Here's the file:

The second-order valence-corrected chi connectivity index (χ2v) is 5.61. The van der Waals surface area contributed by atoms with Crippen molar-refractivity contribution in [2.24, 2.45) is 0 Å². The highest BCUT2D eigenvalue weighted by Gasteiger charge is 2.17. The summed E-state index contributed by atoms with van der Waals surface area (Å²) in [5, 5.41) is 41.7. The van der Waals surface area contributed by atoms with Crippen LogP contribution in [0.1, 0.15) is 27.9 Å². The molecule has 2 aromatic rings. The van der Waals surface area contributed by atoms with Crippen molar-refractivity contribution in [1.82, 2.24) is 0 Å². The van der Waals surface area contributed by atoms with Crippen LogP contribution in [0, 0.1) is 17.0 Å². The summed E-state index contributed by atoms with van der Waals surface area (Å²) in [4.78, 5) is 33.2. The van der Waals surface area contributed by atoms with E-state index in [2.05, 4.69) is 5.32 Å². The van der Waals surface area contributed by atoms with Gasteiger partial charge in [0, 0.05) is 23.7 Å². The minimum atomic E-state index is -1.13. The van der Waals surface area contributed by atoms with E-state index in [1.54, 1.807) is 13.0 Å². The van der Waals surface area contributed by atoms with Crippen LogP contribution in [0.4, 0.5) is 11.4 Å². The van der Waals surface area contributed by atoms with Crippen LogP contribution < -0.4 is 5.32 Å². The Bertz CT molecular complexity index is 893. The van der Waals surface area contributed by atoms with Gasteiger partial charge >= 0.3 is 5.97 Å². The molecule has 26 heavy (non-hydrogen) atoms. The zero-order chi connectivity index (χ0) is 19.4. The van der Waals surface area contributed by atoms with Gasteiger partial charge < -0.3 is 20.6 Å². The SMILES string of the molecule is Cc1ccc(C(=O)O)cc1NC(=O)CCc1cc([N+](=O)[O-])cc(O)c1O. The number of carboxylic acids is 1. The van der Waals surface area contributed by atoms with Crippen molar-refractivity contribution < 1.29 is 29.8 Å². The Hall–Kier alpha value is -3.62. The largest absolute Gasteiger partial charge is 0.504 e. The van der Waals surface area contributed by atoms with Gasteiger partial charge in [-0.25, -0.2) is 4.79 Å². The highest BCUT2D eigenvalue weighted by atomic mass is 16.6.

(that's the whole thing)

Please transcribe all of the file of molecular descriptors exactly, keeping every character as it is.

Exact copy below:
The second-order valence-corrected chi connectivity index (χ2v) is 5.61. The van der Waals surface area contributed by atoms with Crippen molar-refractivity contribution in [2.24, 2.45) is 0 Å². The highest BCUT2D eigenvalue weighted by Gasteiger charge is 2.17. The summed E-state index contributed by atoms with van der Waals surface area (Å²) in [5, 5.41) is 41.7. The van der Waals surface area contributed by atoms with Crippen LogP contribution in [0.1, 0.15) is 27.9 Å². The molecule has 2 aromatic rings. The van der Waals surface area contributed by atoms with Crippen molar-refractivity contribution in [1.82, 2.24) is 0 Å². The van der Waals surface area contributed by atoms with Crippen LogP contribution in [0, 0.1) is 17.0 Å². The summed E-state index contributed by atoms with van der Waals surface area (Å²) in [4.78, 5) is 33.2. The van der Waals surface area contributed by atoms with E-state index in [2.05, 4.69) is 5.32 Å². The van der Waals surface area contributed by atoms with Gasteiger partial charge in [0, 0.05) is 23.7 Å². The minimum atomic E-state index is -1.13. The van der Waals surface area contributed by atoms with E-state index in [1.54, 1.807) is 13.0 Å². The van der Waals surface area contributed by atoms with Crippen LogP contribution in [0.4, 0.5) is 11.4 Å². The van der Waals surface area contributed by atoms with Crippen LogP contribution < -0.4 is 5.32 Å². The Bertz CT molecular complexity index is 893. The van der Waals surface area contributed by atoms with Gasteiger partial charge >= 0.3 is 5.97 Å². The molecule has 26 heavy (non-hydrogen) atoms. The zero-order chi connectivity index (χ0) is 19.4. The van der Waals surface area contributed by atoms with Gasteiger partial charge < -0.3 is 20.6 Å². The SMILES string of the molecule is Cc1ccc(C(=O)O)cc1NC(=O)CCc1cc([N+](=O)[O-])cc(O)c1O. The number of carboxylic acids is 1. The van der Waals surface area contributed by atoms with Crippen molar-refractivity contribution < 1.29 is 29.8 Å². The Hall–Kier alpha value is -3.62. The largest absolute Gasteiger partial charge is 0.504 e. The van der Waals surface area contributed by atoms with Gasteiger partial charge in [-0.25, -0.2) is 4.79 Å². The highest BCUT2D eigenvalue weighted by atomic mass is 16.6.